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it is quite as much, I can assure you, as I am equal to, although I am remarkably well just now. The hard riding I do not mind, but to remain almost still so many hours on horseback is an incomparable bore, and requires more patience than you can easily imagine. However, I suppose few regiments for the time were ever so forward; therefore the trouble is nothing; and if Mr. Pitt does not overdo it, and injure his health, every other consideration becomes trifling. You know me too well not to be aware of the anxiety I am under upon this account; and the extreme care I take, or rather endeavour to take, of this blessing (so essential to him in his present active line of conduct, and therefore invaluable to his country), is kindly rewarded by his minding me more than any other person, and allowing me to speak to him upon the subject of his health, which is always an unpleasant one, and one he particularly dislikes. There is no use in flattering a man who is not ill from fancy, and makes but too light of his complaints. Therefore I pursue quite a different plan; and I am happy to be able to tell you sincerely I see nothing at all alarming about him: he had a cough when I first came to England, but it has nearly or quite left him; he is thin, yet certainly strong, and his spirits are excellent.

Mr. P. is determined to remain acting Colonel when his regiment is called into the field. Some persons blame this determination, but I do not; he has always hitherto acted up to his character: why should he, then, in this instance prove deficient? I should not be the least surprised any night to hear of the French attempting to land; indeed, I expect it; but I feel equally certain that those who do succeed in this will neither proceed nor return.'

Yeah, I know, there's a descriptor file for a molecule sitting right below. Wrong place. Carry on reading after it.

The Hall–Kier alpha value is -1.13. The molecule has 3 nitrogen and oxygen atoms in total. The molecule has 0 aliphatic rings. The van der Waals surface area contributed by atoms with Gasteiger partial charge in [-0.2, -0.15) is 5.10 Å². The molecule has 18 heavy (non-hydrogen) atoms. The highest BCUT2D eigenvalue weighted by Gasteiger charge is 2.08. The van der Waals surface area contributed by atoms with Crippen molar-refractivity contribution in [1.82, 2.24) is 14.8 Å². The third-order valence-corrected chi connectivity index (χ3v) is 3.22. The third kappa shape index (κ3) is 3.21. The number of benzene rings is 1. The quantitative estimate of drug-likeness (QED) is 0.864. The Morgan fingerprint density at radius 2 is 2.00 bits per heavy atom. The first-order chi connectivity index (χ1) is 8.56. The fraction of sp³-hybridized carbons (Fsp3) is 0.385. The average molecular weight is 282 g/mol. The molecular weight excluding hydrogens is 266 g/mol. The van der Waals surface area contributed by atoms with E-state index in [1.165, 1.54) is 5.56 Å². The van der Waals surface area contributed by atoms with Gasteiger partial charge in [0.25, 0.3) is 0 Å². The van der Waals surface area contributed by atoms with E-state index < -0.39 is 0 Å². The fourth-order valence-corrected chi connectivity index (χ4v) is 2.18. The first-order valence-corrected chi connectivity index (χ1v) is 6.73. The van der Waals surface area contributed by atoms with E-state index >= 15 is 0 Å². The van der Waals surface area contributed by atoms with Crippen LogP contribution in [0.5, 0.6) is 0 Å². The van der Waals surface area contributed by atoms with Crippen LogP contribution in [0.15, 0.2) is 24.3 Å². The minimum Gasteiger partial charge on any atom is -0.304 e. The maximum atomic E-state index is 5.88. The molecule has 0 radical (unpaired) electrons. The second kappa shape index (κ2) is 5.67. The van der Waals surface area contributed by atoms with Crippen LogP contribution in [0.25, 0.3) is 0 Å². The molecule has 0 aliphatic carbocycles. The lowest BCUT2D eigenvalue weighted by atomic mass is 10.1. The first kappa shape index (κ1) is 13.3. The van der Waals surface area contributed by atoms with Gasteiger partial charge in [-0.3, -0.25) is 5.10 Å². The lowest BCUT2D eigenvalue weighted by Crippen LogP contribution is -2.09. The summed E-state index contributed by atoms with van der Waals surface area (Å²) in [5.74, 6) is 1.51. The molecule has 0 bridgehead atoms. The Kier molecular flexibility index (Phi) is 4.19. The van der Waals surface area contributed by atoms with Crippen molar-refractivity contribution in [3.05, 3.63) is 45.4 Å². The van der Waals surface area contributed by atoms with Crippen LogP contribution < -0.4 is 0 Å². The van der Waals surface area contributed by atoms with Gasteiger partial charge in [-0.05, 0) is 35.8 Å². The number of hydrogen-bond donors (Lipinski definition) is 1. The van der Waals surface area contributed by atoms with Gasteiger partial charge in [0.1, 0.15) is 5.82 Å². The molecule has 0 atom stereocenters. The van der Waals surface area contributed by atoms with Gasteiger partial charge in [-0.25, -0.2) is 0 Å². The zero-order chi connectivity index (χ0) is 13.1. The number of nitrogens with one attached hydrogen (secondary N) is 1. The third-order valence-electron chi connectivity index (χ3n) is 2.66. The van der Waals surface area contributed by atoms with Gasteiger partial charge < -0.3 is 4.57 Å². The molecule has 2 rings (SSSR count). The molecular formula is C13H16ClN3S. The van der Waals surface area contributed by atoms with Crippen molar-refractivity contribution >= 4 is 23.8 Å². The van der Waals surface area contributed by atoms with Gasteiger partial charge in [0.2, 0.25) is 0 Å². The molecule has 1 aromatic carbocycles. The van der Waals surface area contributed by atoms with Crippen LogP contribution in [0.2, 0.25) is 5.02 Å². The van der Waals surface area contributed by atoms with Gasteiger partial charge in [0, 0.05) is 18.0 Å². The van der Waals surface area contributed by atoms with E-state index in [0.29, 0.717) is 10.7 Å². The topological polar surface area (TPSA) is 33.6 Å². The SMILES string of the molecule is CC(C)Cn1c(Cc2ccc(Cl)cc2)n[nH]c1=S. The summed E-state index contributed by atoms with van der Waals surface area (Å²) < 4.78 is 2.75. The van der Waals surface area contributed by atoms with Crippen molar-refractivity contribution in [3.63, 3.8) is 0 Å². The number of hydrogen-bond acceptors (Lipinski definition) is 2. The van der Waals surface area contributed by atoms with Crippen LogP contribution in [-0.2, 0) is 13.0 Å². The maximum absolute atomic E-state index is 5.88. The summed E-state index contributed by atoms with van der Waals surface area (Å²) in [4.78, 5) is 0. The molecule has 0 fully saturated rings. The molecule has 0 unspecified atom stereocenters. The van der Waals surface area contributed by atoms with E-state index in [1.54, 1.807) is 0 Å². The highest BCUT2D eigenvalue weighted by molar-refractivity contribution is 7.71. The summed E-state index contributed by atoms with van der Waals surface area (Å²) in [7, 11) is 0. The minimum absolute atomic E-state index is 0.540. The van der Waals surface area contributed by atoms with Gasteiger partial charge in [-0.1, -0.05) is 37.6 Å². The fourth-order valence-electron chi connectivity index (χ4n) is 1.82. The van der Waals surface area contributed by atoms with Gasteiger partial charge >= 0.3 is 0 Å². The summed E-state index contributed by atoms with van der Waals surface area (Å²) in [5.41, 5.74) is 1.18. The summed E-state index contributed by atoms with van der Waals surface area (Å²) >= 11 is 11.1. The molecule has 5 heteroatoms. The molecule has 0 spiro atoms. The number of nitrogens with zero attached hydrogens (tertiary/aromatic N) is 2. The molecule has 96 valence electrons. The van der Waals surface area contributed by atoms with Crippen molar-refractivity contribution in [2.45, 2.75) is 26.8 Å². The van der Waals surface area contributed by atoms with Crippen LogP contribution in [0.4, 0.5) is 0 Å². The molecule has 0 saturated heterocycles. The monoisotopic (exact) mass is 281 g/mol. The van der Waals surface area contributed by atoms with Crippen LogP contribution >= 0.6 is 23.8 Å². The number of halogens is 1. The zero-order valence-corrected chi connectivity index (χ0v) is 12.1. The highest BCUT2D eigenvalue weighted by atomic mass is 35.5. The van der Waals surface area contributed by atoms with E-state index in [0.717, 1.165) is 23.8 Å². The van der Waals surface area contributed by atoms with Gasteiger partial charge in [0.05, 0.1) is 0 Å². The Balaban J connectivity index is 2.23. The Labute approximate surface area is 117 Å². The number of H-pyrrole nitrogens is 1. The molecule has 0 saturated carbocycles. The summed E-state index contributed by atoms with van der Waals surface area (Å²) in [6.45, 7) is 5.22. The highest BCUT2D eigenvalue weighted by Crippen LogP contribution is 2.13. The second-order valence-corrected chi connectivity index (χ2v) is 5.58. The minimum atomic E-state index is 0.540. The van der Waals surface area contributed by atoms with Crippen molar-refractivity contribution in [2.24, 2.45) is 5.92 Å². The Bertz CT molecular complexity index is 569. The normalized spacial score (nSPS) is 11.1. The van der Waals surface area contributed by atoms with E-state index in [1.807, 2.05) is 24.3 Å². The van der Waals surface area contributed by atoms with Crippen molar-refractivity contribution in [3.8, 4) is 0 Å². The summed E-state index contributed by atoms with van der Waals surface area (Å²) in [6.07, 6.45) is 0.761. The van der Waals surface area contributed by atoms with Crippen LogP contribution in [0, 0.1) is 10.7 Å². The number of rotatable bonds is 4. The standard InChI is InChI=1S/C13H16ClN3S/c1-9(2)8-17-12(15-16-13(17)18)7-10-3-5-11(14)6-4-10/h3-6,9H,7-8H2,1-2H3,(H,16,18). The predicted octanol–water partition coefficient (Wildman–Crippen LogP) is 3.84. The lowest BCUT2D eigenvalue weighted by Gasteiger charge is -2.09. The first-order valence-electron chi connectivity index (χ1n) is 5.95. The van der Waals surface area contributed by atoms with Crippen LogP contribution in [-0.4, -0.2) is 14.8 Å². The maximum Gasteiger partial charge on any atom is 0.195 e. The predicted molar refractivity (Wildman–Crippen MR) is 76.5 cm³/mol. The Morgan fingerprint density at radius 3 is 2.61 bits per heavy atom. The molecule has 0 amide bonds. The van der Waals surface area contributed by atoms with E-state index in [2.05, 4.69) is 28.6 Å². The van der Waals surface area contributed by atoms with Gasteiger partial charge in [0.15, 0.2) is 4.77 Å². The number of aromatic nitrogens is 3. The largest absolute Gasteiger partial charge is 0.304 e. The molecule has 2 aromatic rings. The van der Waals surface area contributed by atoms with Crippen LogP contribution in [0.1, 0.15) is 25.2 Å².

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Mr. Pitt to Lord Mahon.

DEAR MAHON, Margate, Oct. 24, 1803. In our way here Lord Carrington and I have been comparing Lord Stanhope's answer with the preceding proposals; and Lord Carrington has just written to Harrison to desire him to make the inquiry, which strikes us as essential under the 24th Article. You will probably call on Harrison on the subject. Adieu ! Captain Cobb and his brave troops are impatiently waiting for us on the field of battle. Ever affectionately yours, W. P.

Lord Carrington to Lord Mahon.

Deal Castle, Nov. 18, 1803. Pitt being obliged to go to Dover to-morrow afternoon, I have agreed with him that the marriage' shall take place at four o'clock to-morrow instead of five; but, as he may not be very punctual, I suppose half-past four will be the time. I have seen Backhouse,” and settled with him this alteration.

| Such was the feeling at that lampoons. Thus writes or sings time of the entire people, even | Peter Pindar:— down to the writers of libels and “Come the Consul whenever he will, And he means it when Neptune is calmer, Pitt will send him a d-bitter pill From his fortress the castle of Walmer.”

Mr. Pitt to Lord Mahon.

DEAR MAHON, Walmer Castle, Nov. 22, 1803. Hester had already written to James desiring him to come to us as soon as he can obtain leave, which I hope will be immediately. It will certainly be most desirable to have an opportunity of talking over with him fully his future plans, and if his aversion to the Navy has taken a deep root it cannot be wished that he should remain in it; otherwise I should much regret his quitting a line in which he has already passed so much time and had so fair a prospect of succeeding. I will forward your letter to him by to-day's post, though probably he may have left Portsmouth before it gets there. Ever affectionately yours, W. PITT.